A vast assortment of completely cringe inducing mix CDs that I even went through the trouble to print out track lists for as liner-notes. (N.B. One of my favorites = Led Zeppelin – All of My Love; Stones – Beast of Burden; Super Tramp – Give a Little Bit; Dave Matthews – Crush; Lenny Kravits – If You Can’t; U2 – One; Tesla – Love Song; Enigma – Return to Innocence (!!!); Hootie – Let Her Cry; No Doubt – Don’t Speak; 3rd Eye Blind – God of Wine…..wow, nauseous wow. (This by itself establishes the long preoccupation with music that ultimately expressed itself as Weekly Download.))
A healthy obsession with movie soundtracks. I’d outlined some thoughts on a movie soundtrack post prior to this, but the amount of them I found in the tequila boxes ensured that one is coming. (N.B. Batman Forever Soundtrack – trainwreck of a movie with a completely bad-ass soundtrack: U2, The Flaming Lips, P.J. Harvey, Method Man, Nick Cave, Massive Attack, Mazzy Star)
There were several CDs in the tequila boxes I was proud to have found:
The Colour and the Shape – Foo Fighters (After I busted on him last week, this was the perfect expression of his talent.)
So That Tonight I Might See – Mazzy Star (This was actually a burnt copy, but proud nonetheless)
Absolutely Nowhere – Townes Van Zandt (The greatest songwriter in the history of country music (maybe music in general, definitely on the Rushmore with Dylan, The Boss, Waits and will.i.am))
Life for Rent – Dido
Purple Rain – Prince and the Revolution (I listened to this again this week. Maybe the greatest Side A, Song 1 in history. It took serious balls to open with the prayer then straight into Let’s Go Crazy…. Electric word ‘life.’ It means forever and that’s a mighty long time.)
Social Distortion – Social Distortion (2004 – WD’s summer in Dallas, this was a good hunk of the soundtrack.)
Phrenology – The Roots (I didn’t understand how good this was when I bought it. In fact, I don’t really even know why I did buy it. But The Roots are hurdling through the upper echelons of my all-time favorite bands and this is where it began.)
Freedom – Neil Young (Hey Nickleback, this is grunge.)
Pet Sounds – The Beach Boys (I read once that if nuclear holocaust happened tomorrow and an alien race arrived on earth to sift through humanity’s remains, if they found Pet Sounds, they could completely recreate pop music. That’s pretty deep.)
The Soft Bulletin – The Flaming Lips (Like most people, the CD that changed their perception of the Lips from weirdo “She Don’t Use Jelly” band to weirdo musical crafting genius/superstars.)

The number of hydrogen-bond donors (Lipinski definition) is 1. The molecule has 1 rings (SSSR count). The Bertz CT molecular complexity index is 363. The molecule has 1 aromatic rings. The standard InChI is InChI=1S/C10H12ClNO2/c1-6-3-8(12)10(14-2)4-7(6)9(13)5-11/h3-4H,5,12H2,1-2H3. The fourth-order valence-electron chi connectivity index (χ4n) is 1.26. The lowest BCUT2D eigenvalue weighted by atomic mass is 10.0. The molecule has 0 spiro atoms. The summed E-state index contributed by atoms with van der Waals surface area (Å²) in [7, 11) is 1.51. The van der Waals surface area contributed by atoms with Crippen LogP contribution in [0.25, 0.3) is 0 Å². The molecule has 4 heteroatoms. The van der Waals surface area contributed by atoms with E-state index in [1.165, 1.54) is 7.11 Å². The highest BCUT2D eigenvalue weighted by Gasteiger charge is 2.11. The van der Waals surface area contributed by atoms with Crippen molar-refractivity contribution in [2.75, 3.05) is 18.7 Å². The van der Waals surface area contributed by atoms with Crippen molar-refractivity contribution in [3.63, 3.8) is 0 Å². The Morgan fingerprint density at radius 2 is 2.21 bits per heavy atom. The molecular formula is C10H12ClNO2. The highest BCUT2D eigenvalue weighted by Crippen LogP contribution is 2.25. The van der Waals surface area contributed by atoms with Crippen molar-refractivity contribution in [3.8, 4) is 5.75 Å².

Violent Femmes – Violent Femmes (The forever the soundtrack to Walker-6)
There was a shit-ton of embarrassment (like a metric-shit-ton) in the tequila boxes (read: if I was going through your CDs and found these, I’d make fun of you.) I can’t list them all out. But feel free to come over an entertain yourself going through them. However, some I found particularly troubling/humorous:
Rush of Blood to the Head – Coldplay (This had to be in there, didn’t it?)
Songs About Jane – Maroon 5 (All I can see is that moron dancing with his thumbs in his armpits and his elbows flapping)(N.B. And when I get too condescending/grouchy in my music reviews, please feel free to remind about this. Something like: Maroon 5, motherfucker, keep talking.)
Hair of the Dog – Nazareth (Broken case taped with black electric tape. That’s how badly I wanted to retain this…love hurts.)
Life for Rent – Dido
Get Born – Jet (Move On – I can remember sincerely believing this was some deep-ass-poignant-shit. Driving around, a six-pack, some smokes, and belting this out feeling morose. (N.B. Maybe that was the seminal event of my 20s.))
Bat out of Hell II – Meatloaf (wowza…..but I won’t do that.)
Be Not Nobody – Vanessa Carlton (N.B. This is Ford’s)
Jagged Little Pill – Alanis (33 million people bought this album. I think we can agree it would be more embarrassing if I didn’t have it.)
But you know what, I held them all. And burying them amongst 5,471 (the count as of this morning) other pieces of music and prentending there wasn’t a point in my life when I thought “I really need this” is the easy way out. And I’ll never do it again.
Post Script: A billion ups to AZ for pointing out my neglect of the term “watchele” in last week’s WD vocab primer. But the thing is, it’s his term. And you’ll have to twitter him @pillpusheRx to learn of its linguistic glory.